China’s global rise has been analysed from many perspectives in recent years. But pressing questions over how understandings of gender – and particularly masculinity – have been changing amidst increasing mutual contact between China and the wider world have been asked less often. Derek Hird
and Geng Song
are among the foremost contributors to a steadily growing body of work in this area, however, and their new edited volume The Cosmopolitan Dream: Transnational Chinese Masculinities in a Global Age
(Hong Kong University Press, 2018) offers a brilliantly diverse range of perspectives on Chinese men and their global entanglements.
There is something for everyone here as specialists in media, language and literature, gender studies and anthropology join forces to discuss Chinese masculinity as represented and as practiced. From domestic film and televisual portrayals of globe-trotting Chinese men, to the experiences of Chinese migrant fathers working in Ethiopia, Chinese students studying abroad in the United States, or Chinese male gangsters appearing on German or Japanese TV, readers will get a rich sense of how masculinity figures throughout rising China’s global engagements. At once deeply thought-provoking and entertaining, this book is sure to help us all appreciate the importance of this still-overlooked subject.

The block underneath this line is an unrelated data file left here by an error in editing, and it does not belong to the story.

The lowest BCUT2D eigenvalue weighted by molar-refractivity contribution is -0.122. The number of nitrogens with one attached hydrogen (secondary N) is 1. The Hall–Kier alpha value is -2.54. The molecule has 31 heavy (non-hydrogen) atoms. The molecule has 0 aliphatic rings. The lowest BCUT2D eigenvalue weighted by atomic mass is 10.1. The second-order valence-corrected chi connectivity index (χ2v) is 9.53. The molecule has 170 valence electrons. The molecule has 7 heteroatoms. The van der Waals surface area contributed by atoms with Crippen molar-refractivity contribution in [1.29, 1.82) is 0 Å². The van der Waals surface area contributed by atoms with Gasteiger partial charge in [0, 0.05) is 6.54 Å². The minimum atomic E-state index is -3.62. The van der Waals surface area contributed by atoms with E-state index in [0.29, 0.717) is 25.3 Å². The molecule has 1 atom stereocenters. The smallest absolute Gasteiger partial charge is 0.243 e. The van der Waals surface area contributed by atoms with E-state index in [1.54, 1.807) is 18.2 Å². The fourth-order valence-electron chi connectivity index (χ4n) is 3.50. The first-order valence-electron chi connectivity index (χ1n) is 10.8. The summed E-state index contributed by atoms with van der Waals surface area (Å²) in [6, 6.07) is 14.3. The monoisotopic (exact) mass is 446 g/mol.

Ed Pulford is a postdoctoral researcher at the Slavic-Eurasian Research Center, Hokkaido University. His research focuses on friendships and histories between the Chinese, Korean and Russian worlds, and northeast Asian indigenous groups.